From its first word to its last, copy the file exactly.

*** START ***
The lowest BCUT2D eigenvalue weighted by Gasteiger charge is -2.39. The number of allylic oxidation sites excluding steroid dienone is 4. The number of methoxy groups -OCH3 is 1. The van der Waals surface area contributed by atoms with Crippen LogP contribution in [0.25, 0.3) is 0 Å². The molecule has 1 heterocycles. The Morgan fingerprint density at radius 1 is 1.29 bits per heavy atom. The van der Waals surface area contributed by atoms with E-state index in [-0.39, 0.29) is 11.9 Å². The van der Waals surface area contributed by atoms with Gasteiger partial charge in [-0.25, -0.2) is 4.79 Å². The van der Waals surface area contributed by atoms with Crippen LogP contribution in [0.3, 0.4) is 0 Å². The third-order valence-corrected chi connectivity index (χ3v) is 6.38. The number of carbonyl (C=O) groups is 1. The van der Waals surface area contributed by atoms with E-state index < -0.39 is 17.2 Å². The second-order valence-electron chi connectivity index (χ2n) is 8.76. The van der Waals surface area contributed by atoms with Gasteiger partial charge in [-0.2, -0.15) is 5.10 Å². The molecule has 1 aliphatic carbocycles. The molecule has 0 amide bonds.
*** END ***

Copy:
The lowest BCUT2D eigenvalue weighted by Gasteiger charge is -2.39. The number of allylic oxidation sites excluding steroid dienone is 4. The number of methoxy groups -OCH3 is 1. The van der Waals surface area contributed by atoms with Crippen LogP contribution in [0.25, 0.3) is 0 Å². The molecule has 1 heterocycles. The Morgan fingerprint density at radius 1 is 1.29 bits per heavy atom. The van der Waals surface area contributed by atoms with E-state index in [-0.39, 0.29) is 11.9 Å². The van der Waals surface area contributed by atoms with Gasteiger partial charge in [-0.25, -0.2) is 4.79 Å². The van der Waals surface area contributed by atoms with Crippen LogP contribution in [0.3, 0.4) is 0 Å². The third-order valence-corrected chi connectivity index (χ3v) is 6.38. The number of carbonyl (C=O) groups is 1. The van der Waals surface area contributed by atoms with E-state index < -0.39 is 17.2 Å². The second-order valence-electron chi connectivity index (χ2n) is 8.76. The van der Waals surface area contributed by atoms with Gasteiger partial charge in [-0.2, -0.15) is 5.10 Å². The molecule has 1 aliphatic carbocycles. The molecule has 0 amide bonds.